Skilled solution?

CAN’T find enough skilled people to fill a mine’s need? Supply Side says why not train your own? That is the approach at least two companies are taking to the skills shortage. By Noel Dyson
Skilled solution? Skilled solution? Skilled solution? Skilled solution? Skilled solution?

Craig Ransley (left) and Immersive Technologies managing director Peter Salfinger.

Noel Dyson

Certainly that is the approach Humanis chairman Craig Ransley is prepared to head down.

“The problem for us is finding talent,” he said. “We’ve got to start fostering and training kids out of school.

“We have to target the unskilled and untrained people.”

Ransley’s company has ties with major coal producers on Australia’s east coast.

The straight-talking former diesel fitter has seen how mines are competing with each other to attract skilled equipment operators.

The problem is there are only a finite number of them to go around.

Take Rio Tinto in Western Australia’s Pilbara region. Back in 2010 it was using about 270 trucks to shift the earth on its iron ore operations.

As it heads towards its 330 million tonnes per annum plus expansion target it will need to add another 135.

That is at something like another 270 drivers, assuming they will be operating 12 hour shifts and nothing breaks.

That is just trucks. At Rio Tinto. In the Pilbara. What about all the other earthmoving equipment needed there?

What about all the other mines going through expansions around Australia?

That is a lot of extra workers.

As RMS Training & Recruitment group general manager Jan Norberger points out, there is only so much mines can do to poach staff from other operations – a bit of tinkering at the edges of the accommodation quality and rostering – before it comes down to pay.

Pay rates can only go so much higher too.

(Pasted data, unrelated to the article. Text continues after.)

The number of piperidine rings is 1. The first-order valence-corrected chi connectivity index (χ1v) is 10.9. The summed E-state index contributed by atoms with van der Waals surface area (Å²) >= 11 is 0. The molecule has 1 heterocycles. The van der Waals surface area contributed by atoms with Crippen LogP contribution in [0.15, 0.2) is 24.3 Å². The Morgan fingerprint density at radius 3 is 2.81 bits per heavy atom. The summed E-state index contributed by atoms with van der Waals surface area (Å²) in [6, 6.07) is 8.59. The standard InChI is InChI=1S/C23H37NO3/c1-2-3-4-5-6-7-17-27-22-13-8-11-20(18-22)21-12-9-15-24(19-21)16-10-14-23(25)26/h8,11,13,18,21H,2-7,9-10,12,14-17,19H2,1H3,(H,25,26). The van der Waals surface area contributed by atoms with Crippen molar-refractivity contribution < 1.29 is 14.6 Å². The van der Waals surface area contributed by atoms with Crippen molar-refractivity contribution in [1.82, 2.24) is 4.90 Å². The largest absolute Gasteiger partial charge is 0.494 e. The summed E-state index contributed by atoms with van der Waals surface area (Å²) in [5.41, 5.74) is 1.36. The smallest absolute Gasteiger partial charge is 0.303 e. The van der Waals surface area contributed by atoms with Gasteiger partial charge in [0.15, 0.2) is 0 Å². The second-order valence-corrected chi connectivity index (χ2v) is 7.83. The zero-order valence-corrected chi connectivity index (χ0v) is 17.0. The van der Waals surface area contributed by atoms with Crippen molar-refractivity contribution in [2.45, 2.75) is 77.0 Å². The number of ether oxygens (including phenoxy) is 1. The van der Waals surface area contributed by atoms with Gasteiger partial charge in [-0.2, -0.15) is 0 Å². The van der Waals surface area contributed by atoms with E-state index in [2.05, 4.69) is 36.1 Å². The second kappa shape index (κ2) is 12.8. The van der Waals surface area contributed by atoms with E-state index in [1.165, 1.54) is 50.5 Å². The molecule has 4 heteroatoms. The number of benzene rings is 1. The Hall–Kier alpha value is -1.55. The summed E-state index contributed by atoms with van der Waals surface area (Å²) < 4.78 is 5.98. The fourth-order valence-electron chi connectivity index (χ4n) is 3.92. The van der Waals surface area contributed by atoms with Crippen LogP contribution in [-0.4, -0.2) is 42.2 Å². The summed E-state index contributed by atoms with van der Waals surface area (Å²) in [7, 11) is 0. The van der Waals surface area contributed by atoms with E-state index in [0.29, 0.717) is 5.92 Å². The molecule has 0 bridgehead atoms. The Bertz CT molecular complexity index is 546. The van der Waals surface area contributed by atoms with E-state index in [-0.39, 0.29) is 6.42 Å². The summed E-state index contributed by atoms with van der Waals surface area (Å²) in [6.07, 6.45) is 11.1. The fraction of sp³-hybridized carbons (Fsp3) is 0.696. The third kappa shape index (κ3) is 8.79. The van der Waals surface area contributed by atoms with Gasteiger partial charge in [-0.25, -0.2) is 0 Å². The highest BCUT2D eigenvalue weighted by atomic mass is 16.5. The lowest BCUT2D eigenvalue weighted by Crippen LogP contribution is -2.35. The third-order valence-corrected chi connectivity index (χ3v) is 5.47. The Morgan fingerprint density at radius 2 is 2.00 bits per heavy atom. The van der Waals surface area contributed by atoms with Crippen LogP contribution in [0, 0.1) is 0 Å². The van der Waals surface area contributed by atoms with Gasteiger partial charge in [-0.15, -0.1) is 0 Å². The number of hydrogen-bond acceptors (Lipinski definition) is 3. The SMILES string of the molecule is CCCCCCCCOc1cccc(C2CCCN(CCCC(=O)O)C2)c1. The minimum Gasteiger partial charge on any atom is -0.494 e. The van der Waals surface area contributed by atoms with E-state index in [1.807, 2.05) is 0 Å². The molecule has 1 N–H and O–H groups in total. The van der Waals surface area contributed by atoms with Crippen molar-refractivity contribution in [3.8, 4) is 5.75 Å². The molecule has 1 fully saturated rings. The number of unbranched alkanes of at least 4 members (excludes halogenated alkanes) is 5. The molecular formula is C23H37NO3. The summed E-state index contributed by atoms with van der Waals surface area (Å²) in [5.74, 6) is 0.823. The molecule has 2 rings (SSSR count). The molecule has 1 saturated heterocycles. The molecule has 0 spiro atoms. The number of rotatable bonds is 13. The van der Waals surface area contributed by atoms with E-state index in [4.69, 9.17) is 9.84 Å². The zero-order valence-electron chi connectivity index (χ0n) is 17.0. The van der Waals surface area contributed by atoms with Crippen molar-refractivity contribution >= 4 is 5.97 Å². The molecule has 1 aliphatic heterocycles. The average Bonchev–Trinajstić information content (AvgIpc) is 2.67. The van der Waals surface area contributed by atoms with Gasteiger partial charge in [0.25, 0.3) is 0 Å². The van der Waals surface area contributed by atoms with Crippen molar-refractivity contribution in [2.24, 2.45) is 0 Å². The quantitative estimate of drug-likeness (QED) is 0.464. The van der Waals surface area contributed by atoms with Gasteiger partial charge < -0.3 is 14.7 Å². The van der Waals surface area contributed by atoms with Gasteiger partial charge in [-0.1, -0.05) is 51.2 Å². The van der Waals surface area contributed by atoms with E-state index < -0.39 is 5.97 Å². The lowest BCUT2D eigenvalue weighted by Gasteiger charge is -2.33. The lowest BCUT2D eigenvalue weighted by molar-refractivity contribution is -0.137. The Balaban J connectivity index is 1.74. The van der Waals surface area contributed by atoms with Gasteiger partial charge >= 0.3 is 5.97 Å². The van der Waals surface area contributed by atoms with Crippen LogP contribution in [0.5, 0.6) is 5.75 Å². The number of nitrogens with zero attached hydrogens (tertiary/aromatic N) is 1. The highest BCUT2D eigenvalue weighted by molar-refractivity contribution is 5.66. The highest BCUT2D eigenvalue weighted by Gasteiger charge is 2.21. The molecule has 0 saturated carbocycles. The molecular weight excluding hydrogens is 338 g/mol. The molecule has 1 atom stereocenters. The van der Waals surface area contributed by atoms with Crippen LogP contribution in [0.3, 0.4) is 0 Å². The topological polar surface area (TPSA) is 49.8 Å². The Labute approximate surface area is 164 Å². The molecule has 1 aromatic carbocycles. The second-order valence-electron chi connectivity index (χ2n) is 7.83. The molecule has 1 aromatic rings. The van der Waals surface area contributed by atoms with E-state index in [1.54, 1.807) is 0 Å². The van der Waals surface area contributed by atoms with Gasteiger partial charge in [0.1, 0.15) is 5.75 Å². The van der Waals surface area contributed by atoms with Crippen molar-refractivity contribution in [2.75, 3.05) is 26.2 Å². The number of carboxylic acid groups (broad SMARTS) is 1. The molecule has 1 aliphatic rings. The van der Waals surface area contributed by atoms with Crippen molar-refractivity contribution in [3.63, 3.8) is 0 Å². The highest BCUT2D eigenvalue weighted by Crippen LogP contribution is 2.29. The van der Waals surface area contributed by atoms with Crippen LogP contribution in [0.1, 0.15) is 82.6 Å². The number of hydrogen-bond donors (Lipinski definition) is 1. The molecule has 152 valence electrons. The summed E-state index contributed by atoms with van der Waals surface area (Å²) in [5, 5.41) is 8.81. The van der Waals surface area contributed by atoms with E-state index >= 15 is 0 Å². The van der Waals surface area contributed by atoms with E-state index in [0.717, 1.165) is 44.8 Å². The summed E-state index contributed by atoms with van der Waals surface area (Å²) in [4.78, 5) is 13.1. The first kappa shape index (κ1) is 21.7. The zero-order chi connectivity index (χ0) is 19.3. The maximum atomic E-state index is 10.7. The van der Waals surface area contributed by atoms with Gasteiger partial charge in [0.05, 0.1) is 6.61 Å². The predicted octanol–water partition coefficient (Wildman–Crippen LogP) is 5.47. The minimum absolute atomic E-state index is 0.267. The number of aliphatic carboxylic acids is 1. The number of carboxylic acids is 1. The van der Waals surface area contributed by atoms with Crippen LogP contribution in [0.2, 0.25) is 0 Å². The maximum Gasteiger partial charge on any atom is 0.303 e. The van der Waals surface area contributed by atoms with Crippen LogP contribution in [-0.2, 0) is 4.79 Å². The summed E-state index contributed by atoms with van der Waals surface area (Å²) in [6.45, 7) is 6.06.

Which comes back to the point of finding the untrained and turning them into operators for the mining sector.

Humanis’ recently acquired division ResCo puts 200 to 250 trainees through Rio Tinto’s coal operations each year.

“We probably have a 70 per cent success rate,” Ransley said.

Both Ransley and Norberger are believers in the power of equipment simulators to help them in this task.

Ransley is a firm believer in the efficacy of Immersive Technologies’ simulator offerings while Norberger is a 5DT man.

However, Ford-Holdenesque arguments aside, they agree such simulators offer great hope in identifying future equipment operating talent and helping to develop it.

“We need to get simulators to non-mining areas so we can train people there how to operate equipment and identify whether they have the appropriate hand-eye coordination or not,” Ransley said.

“You can jump on a simulator in Adelaide and be driving in a pit in the Hunter Valley.”

Ransley argues that equipment simulators also can help draw school leavers to the mining sector. At least to the point of getting them to consider a career in it.

“Putting kids straight out of school into a simulator gives them a little bit of sizzle,” he said.

Ransley also has a message for the powers-that-be in the education departments around Australia – stop trying to get students to stick around until year 12.

“We have to change the mindset,” he said. “I’m a fitter. I left school at 15. Missing years 11 and 12 didn’t do me any harm.”

First published yesterday in the Mine Supply column of sister publication

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